To record the fourth song for their eighth studio album Foo Fighters headed to Nashville, Tennessee. A few years earlier Dave Grohl had first met country music artist Zac Brown whilst out shopping in Los Angeles and Brown, being a big fan of Grohl, introduced himself. The pair chatted with Grohl telling him about the plans for recording his next album. Brown, in turn, revealed that he himself was a studio owner, running Southern Ground in Nashville.
The pair exchanged numbers and a short time later Brown called to ask Dave if he would be willing to produce his next record, with his band The Zac Brown Band. Despite still being only vaguely familiar with Brown himself and knowing nothing about his music Dave agreed, flying to Nashville in November 2013 and joining the band at their studio. A couple of years earlier Brown had bought the former Monument Recording Studio in the city, a converted Presbyterian Church which he had then further renovated into a state-of-the-art facility, re-naming it Southern Ground Nashville. Impressed by both the band and the studio during his time there Grohl took Brown up on the offer to return the following year on his ‘Sonic Highways’ journey.
The band were booked into Southern Ground in the first week of March 2014 and began their now familiar process loading in their gear, setting up the mics and getting to work. Despite spending several weeks in 2013 writing and rehearsing material the instrumental track which had been selected to record in Nashville, later titled ‘Congregation’, was not in a ‘ready to record’ format like many of the other tracks.
“When we first walked in on Monday and started rehearsing the song was not there 100% and I think all of were stressing a little bit,” recalled producer Butch Vig. “Our first day here we were trying to figure out the arrangement, and we were kinda having trouble with it” added Grohl. Facing the troubles head-on Grohl soon found inspiration from the studio itself. Inside the former church was an arch which light shone straight through on a sunny day, showering the studio in beams of light. “I looked up at it and the light coming through there, and I totally had this moment where I’m like ‘Oh my God, now I get it!’. I don’t know if it was because the place used to be a church, but when that light hit me through that window, I felt inspired”.
Following his epiphany-like moment Grohl headed into the control room where the rest of the band were discussing ideas and quickly pulled them out into the large live room, wanting to work on the new arrangement before the ideas left his head. “In 24 hours, we kind of overhauled the arrangement, and let the song breathe a little more,” said Vig of the fast evolution.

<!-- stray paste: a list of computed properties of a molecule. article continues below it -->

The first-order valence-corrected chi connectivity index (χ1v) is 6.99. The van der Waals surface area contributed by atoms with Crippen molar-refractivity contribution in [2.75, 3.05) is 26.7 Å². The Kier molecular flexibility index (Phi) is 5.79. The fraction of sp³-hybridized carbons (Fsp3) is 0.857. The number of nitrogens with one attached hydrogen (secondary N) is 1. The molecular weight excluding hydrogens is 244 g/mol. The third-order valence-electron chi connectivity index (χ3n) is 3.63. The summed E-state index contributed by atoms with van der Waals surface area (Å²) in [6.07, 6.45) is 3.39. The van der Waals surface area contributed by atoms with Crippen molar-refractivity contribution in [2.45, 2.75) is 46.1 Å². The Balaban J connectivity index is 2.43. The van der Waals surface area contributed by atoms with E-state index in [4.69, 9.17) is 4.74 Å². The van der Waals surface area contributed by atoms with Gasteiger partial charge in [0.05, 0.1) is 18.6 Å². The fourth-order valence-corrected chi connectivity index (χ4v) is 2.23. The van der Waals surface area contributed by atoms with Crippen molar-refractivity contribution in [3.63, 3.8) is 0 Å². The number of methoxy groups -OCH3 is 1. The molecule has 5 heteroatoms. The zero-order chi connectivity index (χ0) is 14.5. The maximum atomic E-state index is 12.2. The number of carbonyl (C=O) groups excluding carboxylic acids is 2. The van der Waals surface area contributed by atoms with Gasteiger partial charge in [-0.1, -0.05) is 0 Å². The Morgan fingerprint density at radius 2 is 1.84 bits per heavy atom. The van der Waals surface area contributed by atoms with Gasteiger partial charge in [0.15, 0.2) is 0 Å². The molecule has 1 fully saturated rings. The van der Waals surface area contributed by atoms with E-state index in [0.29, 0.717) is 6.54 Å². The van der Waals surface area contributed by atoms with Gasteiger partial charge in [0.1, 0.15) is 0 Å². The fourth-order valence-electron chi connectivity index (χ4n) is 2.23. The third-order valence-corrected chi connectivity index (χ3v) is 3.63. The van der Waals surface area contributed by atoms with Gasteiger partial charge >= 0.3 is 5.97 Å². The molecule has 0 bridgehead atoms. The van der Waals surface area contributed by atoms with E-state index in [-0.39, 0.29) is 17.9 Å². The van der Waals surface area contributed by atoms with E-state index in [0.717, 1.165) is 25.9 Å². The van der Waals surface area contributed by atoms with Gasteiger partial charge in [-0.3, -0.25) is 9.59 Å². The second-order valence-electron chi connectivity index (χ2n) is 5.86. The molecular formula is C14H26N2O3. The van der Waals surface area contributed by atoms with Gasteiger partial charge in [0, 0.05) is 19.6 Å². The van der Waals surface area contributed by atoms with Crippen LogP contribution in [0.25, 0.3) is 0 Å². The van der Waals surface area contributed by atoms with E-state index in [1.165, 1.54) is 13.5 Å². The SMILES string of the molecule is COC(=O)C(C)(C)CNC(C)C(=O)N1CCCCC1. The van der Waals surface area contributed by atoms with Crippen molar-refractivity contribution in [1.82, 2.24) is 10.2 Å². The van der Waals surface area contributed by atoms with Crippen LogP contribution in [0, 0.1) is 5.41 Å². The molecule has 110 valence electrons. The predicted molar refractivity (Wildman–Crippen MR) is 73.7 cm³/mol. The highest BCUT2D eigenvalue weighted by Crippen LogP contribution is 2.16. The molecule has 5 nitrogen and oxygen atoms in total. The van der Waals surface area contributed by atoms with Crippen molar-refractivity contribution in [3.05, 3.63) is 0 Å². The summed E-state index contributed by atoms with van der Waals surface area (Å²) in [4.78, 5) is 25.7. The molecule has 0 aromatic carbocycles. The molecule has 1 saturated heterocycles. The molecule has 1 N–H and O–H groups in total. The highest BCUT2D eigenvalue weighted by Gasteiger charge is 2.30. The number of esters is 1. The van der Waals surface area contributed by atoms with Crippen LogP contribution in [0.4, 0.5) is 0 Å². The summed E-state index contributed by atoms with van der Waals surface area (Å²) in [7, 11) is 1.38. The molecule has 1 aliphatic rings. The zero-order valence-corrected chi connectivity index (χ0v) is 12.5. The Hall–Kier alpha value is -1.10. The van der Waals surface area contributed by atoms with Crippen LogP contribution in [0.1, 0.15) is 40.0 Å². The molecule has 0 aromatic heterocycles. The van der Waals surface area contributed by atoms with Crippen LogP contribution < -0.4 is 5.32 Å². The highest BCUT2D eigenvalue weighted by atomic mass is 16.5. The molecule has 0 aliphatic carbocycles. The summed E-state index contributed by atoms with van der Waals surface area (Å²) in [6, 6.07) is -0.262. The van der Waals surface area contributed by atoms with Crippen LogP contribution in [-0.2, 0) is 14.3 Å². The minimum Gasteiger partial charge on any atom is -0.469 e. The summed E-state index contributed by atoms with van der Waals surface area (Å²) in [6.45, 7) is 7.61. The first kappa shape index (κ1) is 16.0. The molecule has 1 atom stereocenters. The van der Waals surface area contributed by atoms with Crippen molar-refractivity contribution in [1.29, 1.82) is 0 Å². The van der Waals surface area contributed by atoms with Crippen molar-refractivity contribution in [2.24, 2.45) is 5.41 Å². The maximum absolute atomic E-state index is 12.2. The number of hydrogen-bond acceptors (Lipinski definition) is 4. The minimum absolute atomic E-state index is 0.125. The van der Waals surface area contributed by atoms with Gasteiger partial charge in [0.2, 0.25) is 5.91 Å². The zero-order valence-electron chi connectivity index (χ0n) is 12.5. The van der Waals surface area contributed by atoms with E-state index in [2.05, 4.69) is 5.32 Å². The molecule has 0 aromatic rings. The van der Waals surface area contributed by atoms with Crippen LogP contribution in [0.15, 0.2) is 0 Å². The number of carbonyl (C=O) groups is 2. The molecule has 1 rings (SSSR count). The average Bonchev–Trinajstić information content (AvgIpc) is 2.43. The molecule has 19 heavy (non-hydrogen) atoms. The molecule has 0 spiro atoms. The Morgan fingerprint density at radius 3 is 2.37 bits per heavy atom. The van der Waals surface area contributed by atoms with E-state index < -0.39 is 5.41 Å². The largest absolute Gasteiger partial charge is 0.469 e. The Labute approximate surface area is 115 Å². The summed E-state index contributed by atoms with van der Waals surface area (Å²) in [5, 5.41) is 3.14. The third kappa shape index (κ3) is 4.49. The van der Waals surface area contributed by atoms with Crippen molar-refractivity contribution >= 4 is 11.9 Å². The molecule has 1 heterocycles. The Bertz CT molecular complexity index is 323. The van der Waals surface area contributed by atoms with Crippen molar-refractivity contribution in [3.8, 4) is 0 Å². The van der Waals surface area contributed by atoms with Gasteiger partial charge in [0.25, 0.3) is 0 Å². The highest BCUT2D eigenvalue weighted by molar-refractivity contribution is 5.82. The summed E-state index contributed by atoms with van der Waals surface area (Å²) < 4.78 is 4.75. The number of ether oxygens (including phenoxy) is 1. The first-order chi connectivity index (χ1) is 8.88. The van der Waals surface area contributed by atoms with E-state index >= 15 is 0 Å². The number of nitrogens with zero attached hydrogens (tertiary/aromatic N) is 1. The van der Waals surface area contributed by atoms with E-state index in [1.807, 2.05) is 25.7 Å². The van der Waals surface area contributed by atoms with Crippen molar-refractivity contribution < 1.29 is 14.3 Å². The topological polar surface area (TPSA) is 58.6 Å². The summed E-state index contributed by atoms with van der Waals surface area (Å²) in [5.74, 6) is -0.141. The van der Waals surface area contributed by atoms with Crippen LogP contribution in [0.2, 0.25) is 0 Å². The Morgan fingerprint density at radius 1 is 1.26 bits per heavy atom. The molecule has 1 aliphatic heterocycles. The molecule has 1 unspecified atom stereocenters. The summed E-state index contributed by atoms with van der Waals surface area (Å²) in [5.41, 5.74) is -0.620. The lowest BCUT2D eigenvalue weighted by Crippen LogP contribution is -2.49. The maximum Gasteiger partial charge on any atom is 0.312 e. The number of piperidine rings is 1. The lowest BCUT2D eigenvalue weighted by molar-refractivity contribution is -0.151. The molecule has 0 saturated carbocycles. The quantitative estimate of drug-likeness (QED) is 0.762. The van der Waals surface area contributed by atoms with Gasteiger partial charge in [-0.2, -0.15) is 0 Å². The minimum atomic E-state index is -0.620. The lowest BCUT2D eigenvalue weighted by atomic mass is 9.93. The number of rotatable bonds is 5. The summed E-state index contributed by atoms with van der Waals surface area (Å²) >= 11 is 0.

Minor crisis averted the next day recording got underway with Hawkins laying down his drum track followed by bass from Nate Mendel. Guitar tracks were next to be recorded but Grohl was becoming concerned again, worried that the musical influences of the City were having an effect on the song. “It’s kind of turning it into a bit of a country song,” agreed bassist Nate Mendel. “I walk in the control room and everyone has cowboy hats on and they’re playing a guitar lead that sounds like it’s from The Good The Bad And The Ugly, I get a little nervous” recalled Grohl.
Guitarists Chris Shiflett and Pat Smear re-worked their guitar parts, Shiflett returning to a lead part he’d played earlier in the week rather than one that was now sounding straight out of a Garth Brooks record. As Grohl had been invited to Southern Ground by Zac Brown he chose to repay the favor by leaving space in the song for a guitar part by to be played by Brown. Whilst Grohl had a “machine gun-type guitar part” in mind what the Atlanta native ended up performing was “a little more melodic” according to Brown.
With all instrumentation recorded it was time once again for Grohl to get to work on the lyrics for the song, bringing together many hours of interview footage and his experiences in Nashville both during recording, and over the past year working with Brown. The final line of the song, ‘.and they’re singing like a bluebird in the round’, referenced Nashville’s iconic Bluebird Cafe. “In Nashville, it seems like there are these rites of passage that you have to go through to become a star, whether you're a singer or a songwriter, and the Bluebird is really one of those. If you can get down at the Bluebird, you've got a gig,” said Grohl having learned about the venue.
‘Congregation’ would be included as track three on the ‘Sonic Highways’ album, first released as a standalone track on October 31st, 2004.